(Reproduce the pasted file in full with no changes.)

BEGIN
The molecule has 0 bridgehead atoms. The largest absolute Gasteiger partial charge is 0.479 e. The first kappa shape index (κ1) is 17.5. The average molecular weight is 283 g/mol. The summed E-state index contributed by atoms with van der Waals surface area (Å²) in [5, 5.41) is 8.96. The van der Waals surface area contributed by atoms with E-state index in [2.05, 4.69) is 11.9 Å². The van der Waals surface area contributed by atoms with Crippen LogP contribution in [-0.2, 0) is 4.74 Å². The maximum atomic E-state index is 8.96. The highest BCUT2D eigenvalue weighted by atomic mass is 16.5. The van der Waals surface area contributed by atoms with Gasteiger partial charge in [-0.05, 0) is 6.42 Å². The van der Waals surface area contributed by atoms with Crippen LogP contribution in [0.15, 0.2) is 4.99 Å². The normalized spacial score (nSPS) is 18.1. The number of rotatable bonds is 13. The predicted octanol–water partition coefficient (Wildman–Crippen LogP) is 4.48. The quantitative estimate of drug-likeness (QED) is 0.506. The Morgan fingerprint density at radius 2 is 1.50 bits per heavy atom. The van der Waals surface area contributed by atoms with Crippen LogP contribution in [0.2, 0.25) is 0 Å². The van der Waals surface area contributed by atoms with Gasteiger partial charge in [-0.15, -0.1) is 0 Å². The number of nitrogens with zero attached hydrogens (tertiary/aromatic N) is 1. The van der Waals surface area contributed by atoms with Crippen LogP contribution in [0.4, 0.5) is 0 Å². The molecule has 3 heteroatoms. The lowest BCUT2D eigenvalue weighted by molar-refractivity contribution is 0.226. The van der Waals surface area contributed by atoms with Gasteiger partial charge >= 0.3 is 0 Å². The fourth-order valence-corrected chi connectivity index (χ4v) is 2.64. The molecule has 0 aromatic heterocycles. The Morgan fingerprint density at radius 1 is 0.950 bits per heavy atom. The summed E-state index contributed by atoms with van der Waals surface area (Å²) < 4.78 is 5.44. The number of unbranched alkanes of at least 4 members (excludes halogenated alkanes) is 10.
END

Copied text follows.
The molecule has 0 bridgehead atoms. The largest absolute Gasteiger partial charge is 0.479 e. The first kappa shape index (κ1) is 17.5. The average molecular weight is 283 g/mol. The summed E-state index contributed by atoms with van der Waals surface area (Å²) in [5, 5.41) is 8.96. The van der Waals surface area contributed by atoms with E-state index in [2.05, 4.69) is 11.9 Å². The van der Waals surface area contributed by atoms with Crippen LogP contribution in [-0.2, 0) is 4.74 Å². The maximum atomic E-state index is 8.96. The highest BCUT2D eigenvalue weighted by atomic mass is 16.5. The van der Waals surface area contributed by atoms with Gasteiger partial charge in [-0.05, 0) is 6.42 Å². The van der Waals surface area contributed by atoms with Crippen LogP contribution in [0.15, 0.2) is 4.99 Å². The normalized spacial score (nSPS) is 18.1. The number of rotatable bonds is 13. The predicted octanol–water partition coefficient (Wildman–Crippen LogP) is 4.48. The quantitative estimate of drug-likeness (QED) is 0.506. The Morgan fingerprint density at radius 2 is 1.50 bits per heavy atom. The van der Waals surface area contributed by atoms with Crippen LogP contribution in [0.2, 0.25) is 0 Å². The van der Waals surface area contributed by atoms with Gasteiger partial charge in [-0.15, -0.1) is 0 Å². The number of nitrogens with zero attached hydrogens (tertiary/aromatic N) is 1. The van der Waals surface area contributed by atoms with Crippen LogP contribution in [0.4, 0.5) is 0 Å². The molecule has 3 heteroatoms. The lowest BCUT2D eigenvalue weighted by molar-refractivity contribution is 0.226. The van der Waals surface area contributed by atoms with Gasteiger partial charge >= 0.3 is 0 Å². The fourth-order valence-corrected chi connectivity index (χ4v) is 2.64. The molecule has 0 aromatic heterocycles. The Morgan fingerprint density at radius 1 is 0.950 bits per heavy atom. The summed E-state index contributed by atoms with van der Waals surface area (Å²) < 4.78 is 5.44. The number of unbranched alkanes of at least 4 members (excludes halogenated alkanes) is 10.